What Does--and Does Not--Ail State Constitutional Law, (Kansas Law Review, Vol. 59, pp. 687-714, 2011)
A Review of Richard A. Posner, How Judges Think (Michigan Law Review, Vol. 108 pp. 859-76, 2010)
Thursday, October 23, 2014
Pope Francis has been making the news (again!), this time for his comments at a private audience with members of the International Association of Penal Law. His comments—which reveal a sophisticated understanding of many aspects of criminal justice—covered a wide range of issues, including overcriminalization of the disenfranchised (and underpunishment of official corruption), abuses of pretrial detention, inhumane prison conditions, and the role of the media in driving public demand for “vengeance.”
In the midst of a treasure trove of richness, the comment that has attracted the most media attention so far is Pope Francis’s comparison between the death penalty and sentences of life imprisonment. As reported by Vatican Radio, in his comments today the Pope invited
“[a]ll Christians and people of goodwill . . . to fight not only for the abolition of the death penalty . . . in all of its forms, but also for the improvement of prison conditions in the respect of the human dignity of those who have been deprived of freedom. I link this to the death sentence. . . A life sentence is a death sentence which is concealed.”
In recent years, the death penalty has been the subject of widespread attack from the Catholic community in the United States, on the ground that it is unnecessary for the protection of the public and undermines the “dignity of the human person.” Writings on the subject are nuanced and voluminous but, simply put, the critique is that by “offer[ing] the tragic illusion that we can defend life by taking life,” the death penalty “diminishes all of us.” I don’t disagree one bit.
Capital lawyers often argue, and courts sometimes agree, that “death is different” from any other punishment, and that capital sentences should therefore be subject to greater scrutiny and held to higher Constitutional standards than sentences of natural death behind bars—that is, sentences that impose life, or de facto life, sentences on convicted individuals. Because capital sentences are so immediately and tangibly final, they deserve a scrutiny that terms of years don’t warrant. Or so the argument goes.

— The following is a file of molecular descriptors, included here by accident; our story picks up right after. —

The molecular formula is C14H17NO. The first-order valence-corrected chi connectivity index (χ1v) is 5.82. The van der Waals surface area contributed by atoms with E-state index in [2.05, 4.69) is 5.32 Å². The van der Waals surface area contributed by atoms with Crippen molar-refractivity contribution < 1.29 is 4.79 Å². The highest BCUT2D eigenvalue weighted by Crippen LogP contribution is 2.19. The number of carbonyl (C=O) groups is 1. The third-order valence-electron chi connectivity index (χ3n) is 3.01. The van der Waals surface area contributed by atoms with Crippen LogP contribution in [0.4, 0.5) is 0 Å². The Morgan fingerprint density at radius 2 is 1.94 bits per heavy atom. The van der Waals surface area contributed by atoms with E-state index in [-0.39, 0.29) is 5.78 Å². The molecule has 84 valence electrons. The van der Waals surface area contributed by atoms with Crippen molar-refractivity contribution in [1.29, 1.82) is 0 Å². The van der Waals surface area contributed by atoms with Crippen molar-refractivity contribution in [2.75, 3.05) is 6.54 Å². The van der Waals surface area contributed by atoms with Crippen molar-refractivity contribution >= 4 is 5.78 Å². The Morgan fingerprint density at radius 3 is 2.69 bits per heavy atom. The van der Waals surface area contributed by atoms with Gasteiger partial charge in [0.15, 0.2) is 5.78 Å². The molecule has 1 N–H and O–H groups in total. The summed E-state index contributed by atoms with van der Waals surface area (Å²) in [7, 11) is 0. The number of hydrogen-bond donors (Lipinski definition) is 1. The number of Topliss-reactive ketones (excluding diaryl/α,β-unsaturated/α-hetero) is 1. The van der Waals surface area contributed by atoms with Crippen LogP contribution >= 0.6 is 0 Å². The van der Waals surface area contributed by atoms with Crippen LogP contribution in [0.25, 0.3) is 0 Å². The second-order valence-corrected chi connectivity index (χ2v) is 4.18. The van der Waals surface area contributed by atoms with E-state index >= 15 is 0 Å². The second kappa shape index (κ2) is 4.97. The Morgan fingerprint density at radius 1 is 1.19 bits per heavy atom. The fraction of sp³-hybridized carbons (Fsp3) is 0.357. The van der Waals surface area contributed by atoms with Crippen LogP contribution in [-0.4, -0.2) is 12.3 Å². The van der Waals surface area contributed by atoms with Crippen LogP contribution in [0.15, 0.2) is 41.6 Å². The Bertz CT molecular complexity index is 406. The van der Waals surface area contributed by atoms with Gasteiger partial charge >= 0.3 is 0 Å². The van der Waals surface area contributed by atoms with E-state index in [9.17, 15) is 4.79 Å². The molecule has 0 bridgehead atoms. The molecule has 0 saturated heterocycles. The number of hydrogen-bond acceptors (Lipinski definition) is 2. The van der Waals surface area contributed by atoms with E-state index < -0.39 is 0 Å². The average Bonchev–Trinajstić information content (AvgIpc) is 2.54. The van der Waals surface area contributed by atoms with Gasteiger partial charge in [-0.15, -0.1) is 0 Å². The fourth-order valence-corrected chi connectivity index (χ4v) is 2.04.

But I have often found myself troubled when death penalty abolitionists argue not only that capital punishment is wrong, but that the morally-appropriate alternative is a sentence of life without the possibility of parole. While state-sanctioned execution is the harshest penalty available under the law, sentences of natural death in prison have a brutality of their own, imposing the certainty of death behind prison walls, often preceded by decades of isolation. Love, children, home, family, nature, work, sunshine—these basic natural goods, which define the experience of human life for the non-imprisoned, are restricted or eliminated entirely by the fact of imprisonment.
Certainly, loss of liberty is required and deserved in many cases involving serious crime, but courts often hand out sentences of imprisonment in super-size quantities that leave no room for redemption. As a result, young people grow old behind bars, their loved ones move on or die, and loneliness defines their existence. Almost 50,000 people are serving sentences of life without parole in the United States. That number does not include those serving de facto life sentences by virtue of lengthy terms of years, or the 110,000 people serving parole-eligible life sentences (many of whom will never be released under current restrictive parole policies). Despite the scale of sentences to life imprisonment, Catholic conversations about punishment in the U.S. have largely ignored those sentenced to die behind bars who are not on death row.
Today’s brief comments by Pope Francis don’t begin to resolve hard questions about how long sentences should last, or what kinds of crimes deserve what kinds of punishment. (The Pope observed in his comments today that life sentences were recently repealed in the Vatican Criminal Code; however, the maximum penalty under the Code stands at a not-insubstantial 35 years.) What the Pope did do today was remind us that our criminal justice system has discarded and forgotten many people in ways that do not comport with their inherent dignity and worth—and remind us that we are called to do something about it.
October 23, 2014 | Permalink
Bishop Kevin Rhoades, of (my own) the Diocese of Ft. Waye-South Bend, has this column in the weekly issue of Today's Catholic, in which he discusses, among other things, the recent court decisions involving challenges to states' marriage laws and those decisions' implications for the religious freedom of Catholic institutions. He also addresses, in a thoughtful way, the recent announcement by the University of Notre Dame that it will provide spousal benefits to all legally married spouses of employees.
I should note that some critics of Notre Dame's move have suggested that it is inconsisent (or worse!) for Notre Dame to agree to "comply with the civil law" when it comes to providing benefits to all those who are, under Indiana law, "spouses" while at the same time challenging the contraception-coverage requirements in the Affordable Care Act. I do not quite see the inconsistency, though. It is true, certainly, that in both cases, there is the possibility of causing scandal and demoralization to those who care (as we all should) about Catholic institutions' (and especially Notre Dame's) authentic Catholic character and mission. And, in both cases, the relevant "civil law" -- the HHS mandate, or the Seventh Circuit's decision invalidating Indiana's marriage law -- is vulnerable to criticism as being unsound.